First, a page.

YouTube is a great resource for anyone wanting to learn another language. The Japan Society releases quick and super easy-to-follow grammar guides that are excellent for beginners. Yes Japan will also deliver useful grammar that textbooks may not introduce in the span of about five minutes.
For intermediate and advanced learners, look for Japanese vloggers (I can’t get enough of cooking vlogs these days), short films and even advertisements to learn more about pop culture and everyday lingo.
Tip: Create a YouTube playlist and listen to Japanese audio while you’re browsing the internet. You’ll become more familiar with pronunciation and intonation through immersion.
It naturally and gradually eases you into learning Japanese language and culture. You’ll learn real Japanese as it’s spoken in real life.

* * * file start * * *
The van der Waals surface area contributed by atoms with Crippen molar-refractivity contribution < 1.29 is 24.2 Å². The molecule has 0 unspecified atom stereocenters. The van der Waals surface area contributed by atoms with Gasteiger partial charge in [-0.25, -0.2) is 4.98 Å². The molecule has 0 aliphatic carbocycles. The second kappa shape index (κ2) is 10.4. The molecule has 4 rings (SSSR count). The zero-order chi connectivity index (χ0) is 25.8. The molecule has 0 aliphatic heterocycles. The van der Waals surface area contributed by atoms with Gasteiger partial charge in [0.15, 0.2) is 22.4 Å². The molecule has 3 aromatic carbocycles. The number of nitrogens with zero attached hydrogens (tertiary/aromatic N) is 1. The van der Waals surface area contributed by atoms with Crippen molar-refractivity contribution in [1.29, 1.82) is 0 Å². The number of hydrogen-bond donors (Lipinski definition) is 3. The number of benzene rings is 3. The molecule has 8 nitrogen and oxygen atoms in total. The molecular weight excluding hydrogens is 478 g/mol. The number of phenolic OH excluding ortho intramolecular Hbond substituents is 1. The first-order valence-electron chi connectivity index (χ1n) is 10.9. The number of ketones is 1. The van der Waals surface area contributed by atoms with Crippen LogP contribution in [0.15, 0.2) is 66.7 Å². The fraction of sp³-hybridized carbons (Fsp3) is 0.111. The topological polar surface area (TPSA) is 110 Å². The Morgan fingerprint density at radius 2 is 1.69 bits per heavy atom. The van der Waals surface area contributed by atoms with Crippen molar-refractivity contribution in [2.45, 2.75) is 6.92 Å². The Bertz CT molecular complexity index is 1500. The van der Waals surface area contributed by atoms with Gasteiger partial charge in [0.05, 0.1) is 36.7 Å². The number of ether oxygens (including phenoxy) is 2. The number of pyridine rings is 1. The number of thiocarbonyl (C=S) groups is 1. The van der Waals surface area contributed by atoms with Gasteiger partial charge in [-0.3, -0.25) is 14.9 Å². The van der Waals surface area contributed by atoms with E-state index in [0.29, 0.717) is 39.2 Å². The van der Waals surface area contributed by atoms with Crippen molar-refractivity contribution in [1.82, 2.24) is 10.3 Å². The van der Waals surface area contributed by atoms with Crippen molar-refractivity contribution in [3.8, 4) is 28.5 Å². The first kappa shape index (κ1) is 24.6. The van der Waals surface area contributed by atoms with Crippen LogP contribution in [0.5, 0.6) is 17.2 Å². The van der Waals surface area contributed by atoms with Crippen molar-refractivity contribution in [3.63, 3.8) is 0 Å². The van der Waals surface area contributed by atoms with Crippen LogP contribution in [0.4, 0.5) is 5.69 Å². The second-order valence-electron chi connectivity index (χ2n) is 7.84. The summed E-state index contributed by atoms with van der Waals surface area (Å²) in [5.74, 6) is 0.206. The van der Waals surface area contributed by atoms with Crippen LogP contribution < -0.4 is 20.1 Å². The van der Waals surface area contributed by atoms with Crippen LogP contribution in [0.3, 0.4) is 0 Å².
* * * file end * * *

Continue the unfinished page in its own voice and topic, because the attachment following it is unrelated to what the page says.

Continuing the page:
Just take a look at the wide variety of authentic video content available in the program. Here’s a small sample:
You’ll discover tons of new Japanese vocabulary through these great clips.
Don’t worry about your skill level being an issue when it comes to understanding the language. FluentU makes native Japanese videos approachable through interactive transcripts.
Tap on any word to look it up instantly.
You’ll see definitions, in-context usage examples and helpful illustrations. Simply tap “Add to” to send interesting vocabulary words to your personal vocab list for later review.
FluentU even uses a learning program which adapts to your specific needs to turn every video into a language learning lesson and get you to actively practice your newly-learned language skills.
Access FluentU on the website to use it with your computer or tablet or, better yet, start learning Japanese on the go with the FluentU app for iOS or Android!
4. For the Future Expat Moving to Japan
First of all, give yourself a pat on the back. You’re about to move to another country and learn how to communicate with native speakers. Remember: you got this, and you’ll be speaking like a pro in no time.